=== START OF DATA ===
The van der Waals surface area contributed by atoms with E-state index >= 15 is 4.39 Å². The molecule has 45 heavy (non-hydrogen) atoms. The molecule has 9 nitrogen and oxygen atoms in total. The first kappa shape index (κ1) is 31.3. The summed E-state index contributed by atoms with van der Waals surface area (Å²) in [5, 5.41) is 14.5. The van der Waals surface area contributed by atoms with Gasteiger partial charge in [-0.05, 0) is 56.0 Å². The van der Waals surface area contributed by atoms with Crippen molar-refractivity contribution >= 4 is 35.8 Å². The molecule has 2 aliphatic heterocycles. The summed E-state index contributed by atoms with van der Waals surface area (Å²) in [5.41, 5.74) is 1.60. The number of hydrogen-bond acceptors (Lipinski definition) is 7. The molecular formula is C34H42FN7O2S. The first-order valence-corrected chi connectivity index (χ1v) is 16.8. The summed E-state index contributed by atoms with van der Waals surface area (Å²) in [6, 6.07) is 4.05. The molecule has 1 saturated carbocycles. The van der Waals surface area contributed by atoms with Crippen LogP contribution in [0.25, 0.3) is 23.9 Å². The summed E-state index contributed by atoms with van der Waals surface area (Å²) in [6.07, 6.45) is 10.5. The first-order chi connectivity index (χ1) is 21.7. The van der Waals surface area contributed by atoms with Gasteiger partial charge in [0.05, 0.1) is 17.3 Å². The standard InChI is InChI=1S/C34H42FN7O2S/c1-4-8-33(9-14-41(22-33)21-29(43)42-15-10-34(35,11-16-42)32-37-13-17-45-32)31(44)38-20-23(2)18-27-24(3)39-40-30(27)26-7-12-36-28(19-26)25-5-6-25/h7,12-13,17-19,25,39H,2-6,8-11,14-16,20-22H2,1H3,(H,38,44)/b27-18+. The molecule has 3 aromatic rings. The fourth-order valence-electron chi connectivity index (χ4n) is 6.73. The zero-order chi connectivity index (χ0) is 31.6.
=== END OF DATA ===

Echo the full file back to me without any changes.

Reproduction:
The van der Waals surface area contributed by atoms with E-state index >= 15 is 4.39 Å². The molecule has 45 heavy (non-hydrogen) atoms. The molecule has 9 nitrogen and oxygen atoms in total. The first kappa shape index (κ1) is 31.3. The summed E-state index contributed by atoms with van der Waals surface area (Å²) in [5, 5.41) is 14.5. The van der Waals surface area contributed by atoms with Gasteiger partial charge in [-0.05, 0) is 56.0 Å². The van der Waals surface area contributed by atoms with Crippen molar-refractivity contribution >= 4 is 35.8 Å². The molecule has 2 aliphatic heterocycles. The summed E-state index contributed by atoms with van der Waals surface area (Å²) in [5.41, 5.74) is 1.60. The number of hydrogen-bond acceptors (Lipinski definition) is 7. The molecular formula is C34H42FN7O2S. The first-order valence-corrected chi connectivity index (χ1v) is 16.8. The summed E-state index contributed by atoms with van der Waals surface area (Å²) in [6, 6.07) is 4.05. The molecule has 1 saturated carbocycles. The van der Waals surface area contributed by atoms with Crippen LogP contribution in [0.25, 0.3) is 23.9 Å². The summed E-state index contributed by atoms with van der Waals surface area (Å²) in [6.07, 6.45) is 10.5. The first-order chi connectivity index (χ1) is 21.7. The van der Waals surface area contributed by atoms with Gasteiger partial charge in [0.05, 0.1) is 17.3 Å². The standard InChI is InChI=1S/C34H42FN7O2S/c1-4-8-33(9-14-41(22-33)21-29(43)42-15-10-34(35,11-16-42)32-37-13-17-45-32)31(44)38-20-23(2)18-27-24(3)39-40-30(27)26-7-12-36-28(19-26)25-5-6-25/h7,12-13,17-19,25,39H,2-6,8-11,14-16,20-22H2,1H3,(H,38,44)/b27-18+. The molecule has 3 aromatic rings. The fourth-order valence-electron chi connectivity index (χ4n) is 6.73. The zero-order chi connectivity index (χ0) is 31.6.